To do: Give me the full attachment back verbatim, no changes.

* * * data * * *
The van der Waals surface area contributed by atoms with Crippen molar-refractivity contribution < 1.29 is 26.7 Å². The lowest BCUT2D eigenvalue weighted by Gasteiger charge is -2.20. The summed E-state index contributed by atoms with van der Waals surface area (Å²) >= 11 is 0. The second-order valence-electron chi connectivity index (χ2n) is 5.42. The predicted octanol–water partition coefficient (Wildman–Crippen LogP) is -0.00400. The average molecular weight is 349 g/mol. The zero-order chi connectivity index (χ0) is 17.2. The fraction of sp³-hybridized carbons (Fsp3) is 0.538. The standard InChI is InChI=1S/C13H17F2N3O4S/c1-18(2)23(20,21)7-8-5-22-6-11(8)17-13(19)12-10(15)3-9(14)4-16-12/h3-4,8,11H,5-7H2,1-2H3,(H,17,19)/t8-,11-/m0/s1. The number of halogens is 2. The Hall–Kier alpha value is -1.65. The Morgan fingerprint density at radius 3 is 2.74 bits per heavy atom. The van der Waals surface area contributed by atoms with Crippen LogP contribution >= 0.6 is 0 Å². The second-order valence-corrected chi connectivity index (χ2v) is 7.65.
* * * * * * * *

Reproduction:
The van der Waals surface area contributed by atoms with Crippen molar-refractivity contribution < 1.29 is 26.7 Å². The lowest BCUT2D eigenvalue weighted by Gasteiger charge is -2.20. The summed E-state index contributed by atoms with van der Waals surface area (Å²) >= 11 is 0. The second-order valence-electron chi connectivity index (χ2n) is 5.42. The predicted octanol–water partition coefficient (Wildman–Crippen LogP) is -0.00400. The average molecular weight is 349 g/mol. The zero-order chi connectivity index (χ0) is 17.2. The fraction of sp³-hybridized carbons (Fsp3) is 0.538. The standard InChI is InChI=1S/C13H17F2N3O4S/c1-18(2)23(20,21)7-8-5-22-6-11(8)17-13(19)12-10(15)3-9(14)4-16-12/h3-4,8,11H,5-7H2,1-2H3,(H,17,19)/t8-,11-/m0/s1. The number of halogens is 2. The Hall–Kier alpha value is -1.65. The Morgan fingerprint density at radius 3 is 2.74 bits per heavy atom. The van der Waals surface area contributed by atoms with Crippen LogP contribution >= 0.6 is 0 Å². The second-order valence-corrected chi connectivity index (χ2v) is 7.65.